New York, NY – The International Association of Fire Fighters [IAFF] may have already put their eggs in Senator Joe Biden’s basket, just as the NY Hotel & Motel Trades Council has done for Mayor Bill de Blasio — but we shouldn’t expect to see more unions rushing to endorse candidates for the 2020 Presidential Election.
That’s according to one of the most dynamic labor leaders this nation has produced in a long while.
In 2016, the Association of Flight Attendants-CWA was among a minority group of unions who decided to back progressive insurgent candidate Bernie Sanders over anointed establishment heir Hillary Clinton.
Most habitually went with the establishment candidate.
Despite early presidential endorsements from the IAFF and HTC, Sara Nelson, head of the AFA, doesn’t believe unions will be doing business as unusual ahead of the 2020 vote.
“The difference in 2020, is that unions are taking a different approach to the endorsement,” Nelson recently told LaborPress. “From my perspective we should be focused on what’s happening in the workplace — and organizing and building on the momentum of the strikes that have been bigger and broader and produced more wins than at any time in US history. Between now and 2020, the landscape could change quite dramatically around what sort of power the American worker actually has.”
Three years ago, while an alarming number of rank and file members where openly telling United Steelworkers head Leo Gerard that they weren’t buying Clinton’s act — NAFTA had burned them too badly; so they were gonna bet on this guy Trump — others were clamoring for labor leaders to buck the system and back Bernie over the Democratic Machine.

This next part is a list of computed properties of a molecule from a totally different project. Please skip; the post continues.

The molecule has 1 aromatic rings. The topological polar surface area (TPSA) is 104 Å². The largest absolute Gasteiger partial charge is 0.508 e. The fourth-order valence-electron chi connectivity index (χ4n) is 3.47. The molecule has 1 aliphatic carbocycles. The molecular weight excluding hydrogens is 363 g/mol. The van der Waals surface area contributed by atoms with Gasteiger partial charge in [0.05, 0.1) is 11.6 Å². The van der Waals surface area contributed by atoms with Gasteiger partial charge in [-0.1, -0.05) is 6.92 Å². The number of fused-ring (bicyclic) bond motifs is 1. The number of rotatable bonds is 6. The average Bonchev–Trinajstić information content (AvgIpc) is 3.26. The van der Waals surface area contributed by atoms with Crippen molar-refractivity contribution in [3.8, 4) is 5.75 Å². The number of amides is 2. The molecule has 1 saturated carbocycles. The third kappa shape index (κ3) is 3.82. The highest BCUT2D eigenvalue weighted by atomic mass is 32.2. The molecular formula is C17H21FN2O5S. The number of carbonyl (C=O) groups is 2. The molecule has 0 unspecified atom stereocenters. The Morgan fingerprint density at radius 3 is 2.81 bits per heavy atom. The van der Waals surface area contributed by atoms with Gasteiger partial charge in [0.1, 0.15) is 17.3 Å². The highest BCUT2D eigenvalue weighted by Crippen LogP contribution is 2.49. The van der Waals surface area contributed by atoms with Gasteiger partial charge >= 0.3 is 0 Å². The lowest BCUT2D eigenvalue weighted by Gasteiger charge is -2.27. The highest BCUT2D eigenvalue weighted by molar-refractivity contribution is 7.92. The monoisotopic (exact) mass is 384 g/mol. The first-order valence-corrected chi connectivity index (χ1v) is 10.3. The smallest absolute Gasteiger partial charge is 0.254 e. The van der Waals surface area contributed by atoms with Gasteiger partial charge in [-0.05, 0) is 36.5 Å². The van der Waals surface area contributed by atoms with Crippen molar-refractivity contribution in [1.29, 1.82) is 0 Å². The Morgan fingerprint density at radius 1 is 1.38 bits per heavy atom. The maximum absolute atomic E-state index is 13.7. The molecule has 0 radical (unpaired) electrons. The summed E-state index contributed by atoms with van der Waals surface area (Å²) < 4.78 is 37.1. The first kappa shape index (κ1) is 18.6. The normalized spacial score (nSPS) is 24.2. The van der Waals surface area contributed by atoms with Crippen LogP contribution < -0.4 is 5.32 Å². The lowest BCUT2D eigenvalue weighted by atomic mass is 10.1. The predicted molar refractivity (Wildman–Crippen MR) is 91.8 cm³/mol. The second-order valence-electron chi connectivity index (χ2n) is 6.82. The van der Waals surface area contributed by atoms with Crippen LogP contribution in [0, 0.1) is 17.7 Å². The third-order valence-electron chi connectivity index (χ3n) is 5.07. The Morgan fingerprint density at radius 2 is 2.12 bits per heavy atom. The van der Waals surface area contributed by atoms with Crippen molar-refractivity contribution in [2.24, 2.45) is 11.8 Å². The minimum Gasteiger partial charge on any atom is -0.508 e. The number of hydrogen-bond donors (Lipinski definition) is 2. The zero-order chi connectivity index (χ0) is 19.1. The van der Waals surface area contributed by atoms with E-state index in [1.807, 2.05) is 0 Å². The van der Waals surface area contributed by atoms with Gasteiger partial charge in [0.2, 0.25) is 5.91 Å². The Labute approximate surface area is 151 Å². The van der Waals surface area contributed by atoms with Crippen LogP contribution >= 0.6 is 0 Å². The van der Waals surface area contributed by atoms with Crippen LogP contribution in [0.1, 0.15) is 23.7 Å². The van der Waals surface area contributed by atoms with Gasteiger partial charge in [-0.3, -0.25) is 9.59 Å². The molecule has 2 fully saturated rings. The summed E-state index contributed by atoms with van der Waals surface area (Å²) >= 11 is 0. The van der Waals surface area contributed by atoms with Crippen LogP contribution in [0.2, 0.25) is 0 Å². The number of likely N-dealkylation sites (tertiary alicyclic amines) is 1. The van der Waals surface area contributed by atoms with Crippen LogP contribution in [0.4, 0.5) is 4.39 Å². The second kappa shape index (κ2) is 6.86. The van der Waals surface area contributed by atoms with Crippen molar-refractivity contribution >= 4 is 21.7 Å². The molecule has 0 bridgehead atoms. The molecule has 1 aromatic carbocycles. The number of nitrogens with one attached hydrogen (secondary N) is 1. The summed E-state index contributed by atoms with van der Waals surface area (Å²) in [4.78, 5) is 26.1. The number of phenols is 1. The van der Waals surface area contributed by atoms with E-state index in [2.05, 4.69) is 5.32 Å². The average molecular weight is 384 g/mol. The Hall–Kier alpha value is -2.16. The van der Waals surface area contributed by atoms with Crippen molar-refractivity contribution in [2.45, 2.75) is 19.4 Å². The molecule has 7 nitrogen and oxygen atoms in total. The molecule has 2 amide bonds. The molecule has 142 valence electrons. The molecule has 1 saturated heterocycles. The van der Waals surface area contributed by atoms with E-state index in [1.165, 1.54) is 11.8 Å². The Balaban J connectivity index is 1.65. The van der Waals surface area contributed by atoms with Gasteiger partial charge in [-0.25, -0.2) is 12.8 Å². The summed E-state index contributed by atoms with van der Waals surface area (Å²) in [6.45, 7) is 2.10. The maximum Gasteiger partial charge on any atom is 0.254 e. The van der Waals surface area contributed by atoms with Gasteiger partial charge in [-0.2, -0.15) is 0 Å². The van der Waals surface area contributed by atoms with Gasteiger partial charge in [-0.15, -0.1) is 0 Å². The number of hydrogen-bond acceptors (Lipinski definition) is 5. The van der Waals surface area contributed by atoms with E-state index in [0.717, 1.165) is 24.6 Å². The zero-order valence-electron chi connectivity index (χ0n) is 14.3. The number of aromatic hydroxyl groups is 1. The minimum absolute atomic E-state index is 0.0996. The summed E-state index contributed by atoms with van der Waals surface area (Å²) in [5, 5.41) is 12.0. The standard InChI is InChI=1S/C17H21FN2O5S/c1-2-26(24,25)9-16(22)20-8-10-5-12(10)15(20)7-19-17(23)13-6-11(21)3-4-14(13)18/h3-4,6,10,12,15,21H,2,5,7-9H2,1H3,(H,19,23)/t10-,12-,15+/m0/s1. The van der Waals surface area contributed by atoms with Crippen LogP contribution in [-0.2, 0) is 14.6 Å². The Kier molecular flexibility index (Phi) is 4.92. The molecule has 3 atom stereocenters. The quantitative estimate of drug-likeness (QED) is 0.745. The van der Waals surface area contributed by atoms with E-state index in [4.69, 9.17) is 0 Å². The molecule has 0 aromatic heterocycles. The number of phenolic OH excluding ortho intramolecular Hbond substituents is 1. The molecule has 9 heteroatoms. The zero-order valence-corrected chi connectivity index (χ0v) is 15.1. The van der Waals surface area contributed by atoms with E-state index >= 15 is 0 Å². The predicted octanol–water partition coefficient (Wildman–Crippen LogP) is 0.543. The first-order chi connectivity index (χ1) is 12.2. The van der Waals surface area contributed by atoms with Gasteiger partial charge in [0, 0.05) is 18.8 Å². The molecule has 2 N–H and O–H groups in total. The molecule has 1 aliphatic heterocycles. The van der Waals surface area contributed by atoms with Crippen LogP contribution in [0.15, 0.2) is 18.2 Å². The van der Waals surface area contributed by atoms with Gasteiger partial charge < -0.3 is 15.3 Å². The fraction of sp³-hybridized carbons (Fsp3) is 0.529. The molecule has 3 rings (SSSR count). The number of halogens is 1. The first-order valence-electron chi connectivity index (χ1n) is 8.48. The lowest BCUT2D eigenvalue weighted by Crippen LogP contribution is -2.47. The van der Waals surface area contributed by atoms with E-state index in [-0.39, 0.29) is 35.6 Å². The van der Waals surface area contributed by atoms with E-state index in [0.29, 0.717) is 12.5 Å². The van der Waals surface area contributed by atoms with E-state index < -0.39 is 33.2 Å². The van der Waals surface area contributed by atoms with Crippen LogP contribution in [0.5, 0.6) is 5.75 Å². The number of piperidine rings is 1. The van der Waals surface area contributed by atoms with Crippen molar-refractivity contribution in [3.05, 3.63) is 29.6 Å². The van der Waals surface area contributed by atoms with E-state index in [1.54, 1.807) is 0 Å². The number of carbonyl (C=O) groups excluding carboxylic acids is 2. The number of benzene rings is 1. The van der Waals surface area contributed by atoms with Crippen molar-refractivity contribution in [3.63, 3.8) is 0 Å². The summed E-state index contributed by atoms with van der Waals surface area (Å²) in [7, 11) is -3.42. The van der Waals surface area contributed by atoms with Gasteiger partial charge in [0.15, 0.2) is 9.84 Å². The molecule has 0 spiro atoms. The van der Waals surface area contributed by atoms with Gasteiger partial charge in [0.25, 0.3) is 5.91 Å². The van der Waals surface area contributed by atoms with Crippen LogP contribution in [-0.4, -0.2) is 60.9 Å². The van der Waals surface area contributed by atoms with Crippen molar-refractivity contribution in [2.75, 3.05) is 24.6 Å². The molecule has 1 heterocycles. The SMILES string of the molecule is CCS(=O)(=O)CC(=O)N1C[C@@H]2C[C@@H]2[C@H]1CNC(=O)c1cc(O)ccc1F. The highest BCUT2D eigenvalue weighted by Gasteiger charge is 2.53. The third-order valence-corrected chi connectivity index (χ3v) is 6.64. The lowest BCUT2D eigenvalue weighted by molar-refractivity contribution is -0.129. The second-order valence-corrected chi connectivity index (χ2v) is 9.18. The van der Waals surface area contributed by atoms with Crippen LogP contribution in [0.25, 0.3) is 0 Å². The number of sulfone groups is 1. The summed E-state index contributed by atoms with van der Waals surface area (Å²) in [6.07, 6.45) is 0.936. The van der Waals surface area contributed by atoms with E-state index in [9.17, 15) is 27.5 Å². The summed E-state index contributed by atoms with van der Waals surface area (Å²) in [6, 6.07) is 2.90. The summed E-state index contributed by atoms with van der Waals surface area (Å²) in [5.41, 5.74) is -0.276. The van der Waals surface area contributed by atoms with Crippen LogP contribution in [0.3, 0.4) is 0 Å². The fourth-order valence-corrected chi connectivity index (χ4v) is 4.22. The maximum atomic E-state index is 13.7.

Ultimately, the status quo held, and the rest is the Trumptonian nightmare — replete with its union-busting NLRB and tax breaks for the rich — that American workers are suffering through today.
Next year, however, could actually be a different story with working people actually calling the shots and candidates scrambling to follow along.
“As workers start to understand their power in the workplace and understand the power they can have in unions — and even workers who have been denied the right to join unions because of court decisions that say they’re not employees or some other gig economy baloney — people are not accepting that,” Nelson says. “They’re stepping up and fighting back and getting engaged in the Labor Movement and learning how to be active participants in democracy. And that will have a very different effect on the way this election moves forward.”
While that remains to be seen, Nelson also believes that labor leaders are, in fact, already changing their relationship to presidential politics.
And maybe they are. The AFL-CIO did pass resolutions in 2017 loudly declaring the the days of reflexively opting for the “lesser of two evils” are over.
Says Nelson, “The leadership of the labor union is taking a different approach — and that is requiring the candidates come to the unions — rather than feeling that they need to show allegiance to a candidate. Setting up a set of principles that require those candidates meet certain metrics, which includes, in many cases, getting on the shop floor or into the workplace with workers. Essentially, walking in their shoes and understanding those issues.”
For Nelson, “It’s really more about the candidates coming to labor than labor coming to the candidates.”
“I think we’re also going to see a much later endorsement process in this election,” she says.